Teva recalls Parkinson's disease drug because it may be 'superpotent'

Teva Pharmaceutical Industries ($TEVA), whose manufacturing operation is being significantly pared down, is recalling one lot of its generic Parkinson's combo drug carbidopa/levodopa because it may have too much active pharmaceutical ingredient.

The drugmaker said the Class II recall involved 3,881 bottles of carbidopa/levodopa 25 mg/100 mg. Teva said that stability testing found that the product might be "superpotent." The voluntary recall is for the entire U.S.

The Israel-based drugmaker has had a number of significant recalls this year. In June it announced it was recalling nearly 130,000 cartons of its Tev-Tropin human growth hormone for children because there was a chance that oil leaked into it. In April the company voluntarily recalled more than 1 million bottles of its just-released generic of Eli Lilly's ($LLY) blockbuster antidepressant Cymbalta.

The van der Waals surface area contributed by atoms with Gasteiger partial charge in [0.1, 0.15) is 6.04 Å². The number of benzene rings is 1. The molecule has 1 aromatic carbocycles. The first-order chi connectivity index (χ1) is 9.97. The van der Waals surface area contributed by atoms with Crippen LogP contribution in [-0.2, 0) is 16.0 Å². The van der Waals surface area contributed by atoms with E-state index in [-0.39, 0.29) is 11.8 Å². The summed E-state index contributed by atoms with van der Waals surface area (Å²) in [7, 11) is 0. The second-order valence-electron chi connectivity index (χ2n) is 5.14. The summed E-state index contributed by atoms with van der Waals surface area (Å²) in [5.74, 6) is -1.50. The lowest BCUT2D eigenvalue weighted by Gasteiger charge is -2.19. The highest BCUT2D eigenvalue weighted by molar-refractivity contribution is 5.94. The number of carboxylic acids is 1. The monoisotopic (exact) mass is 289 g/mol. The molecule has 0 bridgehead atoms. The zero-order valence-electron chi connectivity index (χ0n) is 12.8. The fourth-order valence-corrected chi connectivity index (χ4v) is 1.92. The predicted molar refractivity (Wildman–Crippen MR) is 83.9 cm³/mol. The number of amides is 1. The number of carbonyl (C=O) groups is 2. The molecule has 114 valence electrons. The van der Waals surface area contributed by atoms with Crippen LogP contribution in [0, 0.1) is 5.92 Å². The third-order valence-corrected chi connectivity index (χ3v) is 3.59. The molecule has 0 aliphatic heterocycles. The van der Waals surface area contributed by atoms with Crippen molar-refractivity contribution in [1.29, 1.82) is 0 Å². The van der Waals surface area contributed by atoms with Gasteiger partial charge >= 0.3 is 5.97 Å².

Teva is going through a major restructuring as it works to cut about $2 billion in costs. Its manufacturing network is being substantially pared to help achieve those cuts. CFO Eyal Desheh has told analysts that Teva intends to close roughly half of its 75 plants in the next four to 5 years. That is being done even as it builds some new facilities in faster growing markets like Russia.

- here's the recall notice

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